States from war-torn countries. Whatever their situation, our staff
has consistently taken action based on Roca's vision that every
young person belongs and that all children are our children."
the complete article.
to an audio recording of interview excerpts.
more about or register for the 2003 Pegasus Conference.
on MeetingsPart 1
by Ann McGee-Cooper, Duane Trammell, and Gary Looper
Meetings are a required ritual in organizations around the world.
Yet, they often seem like black holes, doggedly devouring our days.
Here are three ways to improve the quality of work gatherings:
View Meetings As Work. Rather
than resent meetings as interruptions to doing the "real work,"
envision them as an integral part of our jobs that helps us connect
with others for profit, learning, and mutual growth. By taking the
time to talk about a project, we can avoid redundancy, identify
scheduling problems, share resources effectively, and stay current
on the big picture.
2. Make the Link to Vision and Values. Are our weekly staff
meetings aligned with our business identity and purpose? Do they
make it safe for people to take turns leading, brainstorm new paradigms,
and challenge current work practices? To make sure that meetings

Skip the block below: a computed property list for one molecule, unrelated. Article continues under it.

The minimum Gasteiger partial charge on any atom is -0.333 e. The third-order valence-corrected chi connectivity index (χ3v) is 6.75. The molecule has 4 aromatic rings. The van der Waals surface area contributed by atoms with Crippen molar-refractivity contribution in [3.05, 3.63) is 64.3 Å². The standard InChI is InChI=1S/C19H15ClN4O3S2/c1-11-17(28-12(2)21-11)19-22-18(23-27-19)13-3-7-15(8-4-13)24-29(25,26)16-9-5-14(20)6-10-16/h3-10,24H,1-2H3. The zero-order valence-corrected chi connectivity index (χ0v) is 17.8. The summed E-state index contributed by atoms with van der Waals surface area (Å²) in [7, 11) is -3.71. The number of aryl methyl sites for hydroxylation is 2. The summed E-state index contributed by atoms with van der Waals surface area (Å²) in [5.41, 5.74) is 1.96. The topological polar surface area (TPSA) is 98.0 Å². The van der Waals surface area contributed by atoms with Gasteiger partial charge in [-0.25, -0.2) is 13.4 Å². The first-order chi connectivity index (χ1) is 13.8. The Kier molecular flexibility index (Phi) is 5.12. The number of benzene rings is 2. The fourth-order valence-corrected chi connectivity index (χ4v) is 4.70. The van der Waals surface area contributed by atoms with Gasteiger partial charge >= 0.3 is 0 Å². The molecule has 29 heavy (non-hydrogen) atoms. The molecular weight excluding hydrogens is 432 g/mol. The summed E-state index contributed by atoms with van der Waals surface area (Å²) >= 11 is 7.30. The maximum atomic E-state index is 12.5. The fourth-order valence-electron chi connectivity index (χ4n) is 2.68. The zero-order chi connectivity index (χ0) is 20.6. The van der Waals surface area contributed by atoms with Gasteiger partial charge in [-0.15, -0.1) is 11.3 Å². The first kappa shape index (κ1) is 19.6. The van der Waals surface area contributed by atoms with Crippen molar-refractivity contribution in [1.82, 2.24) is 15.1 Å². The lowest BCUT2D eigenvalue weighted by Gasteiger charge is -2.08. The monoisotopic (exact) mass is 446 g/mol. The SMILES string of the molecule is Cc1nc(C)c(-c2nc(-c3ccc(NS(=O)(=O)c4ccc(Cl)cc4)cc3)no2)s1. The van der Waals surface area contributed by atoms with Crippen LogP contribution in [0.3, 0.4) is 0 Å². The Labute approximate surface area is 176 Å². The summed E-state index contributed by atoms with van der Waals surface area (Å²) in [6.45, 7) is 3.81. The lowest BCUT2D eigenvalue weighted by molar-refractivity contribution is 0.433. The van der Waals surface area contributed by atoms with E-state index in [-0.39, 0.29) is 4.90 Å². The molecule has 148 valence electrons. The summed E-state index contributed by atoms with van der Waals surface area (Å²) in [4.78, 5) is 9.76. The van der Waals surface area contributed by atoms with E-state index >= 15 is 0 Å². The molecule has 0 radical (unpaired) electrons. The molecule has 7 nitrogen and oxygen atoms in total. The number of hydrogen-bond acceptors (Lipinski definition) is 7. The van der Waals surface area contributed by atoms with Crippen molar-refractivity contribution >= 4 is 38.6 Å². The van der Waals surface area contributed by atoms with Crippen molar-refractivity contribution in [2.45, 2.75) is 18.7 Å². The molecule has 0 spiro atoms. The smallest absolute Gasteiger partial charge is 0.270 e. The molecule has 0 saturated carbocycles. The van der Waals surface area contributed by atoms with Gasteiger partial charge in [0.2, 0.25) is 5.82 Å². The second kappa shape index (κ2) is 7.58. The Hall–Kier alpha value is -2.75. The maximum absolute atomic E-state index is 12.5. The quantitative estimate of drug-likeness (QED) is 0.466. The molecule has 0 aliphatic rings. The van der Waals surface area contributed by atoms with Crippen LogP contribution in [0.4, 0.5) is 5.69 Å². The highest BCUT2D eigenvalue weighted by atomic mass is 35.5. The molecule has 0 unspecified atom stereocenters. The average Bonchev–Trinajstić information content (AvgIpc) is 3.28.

are connected to our raison d'etre, consider radically changing
the meeting format or what you call them, for instance, break into
small cross-functional groups or conduct "buzz sessions."
3. Move Toward Interdependence. Instead of depending on
leaders for running meetings, encourage interdependence among coworkers.
In this way, employees learn both to lead and to follow seamlessly,
when appropriate. They don't depend on others for constant direction,
supervision, discipline, reminders, and approval. All feel responsible
for ensuring the quality of the process.
People who learn to make meetings highly collaborative may actually
get together more often than those mired in the traditional format,
but they make far better use of time individually and collectively
than ever before. By undergoing these "mindshifts" about meetings,
employees at all levels come to gatherings with a total commitment
to bringing high value to all stakeholders.
liked this article, go to "Pegasus Highlights" on the
right for additional resources on effective collaboration.
Read the complete article, or see
The Systems Thinker,
Vol. 13, No. 5 (June/July 2002).
to The Systems Thinker.
30th Deadline Fast Approaching!
The special $1095 conference pricea $500 savings off the full
conference rateends May 30th. Register
now for the 2003 Pegasus Conference, Changing Our Organizations
to Change the World: Systems Thinking in Action, to be held
in Boston, Massachusetts, on October 8-10.
Scholarship Recipient Announced
Last year, at the 2002 Pegasus Conference, we announced an annual
scholarship in honor of the life and work of Barry Richmond, who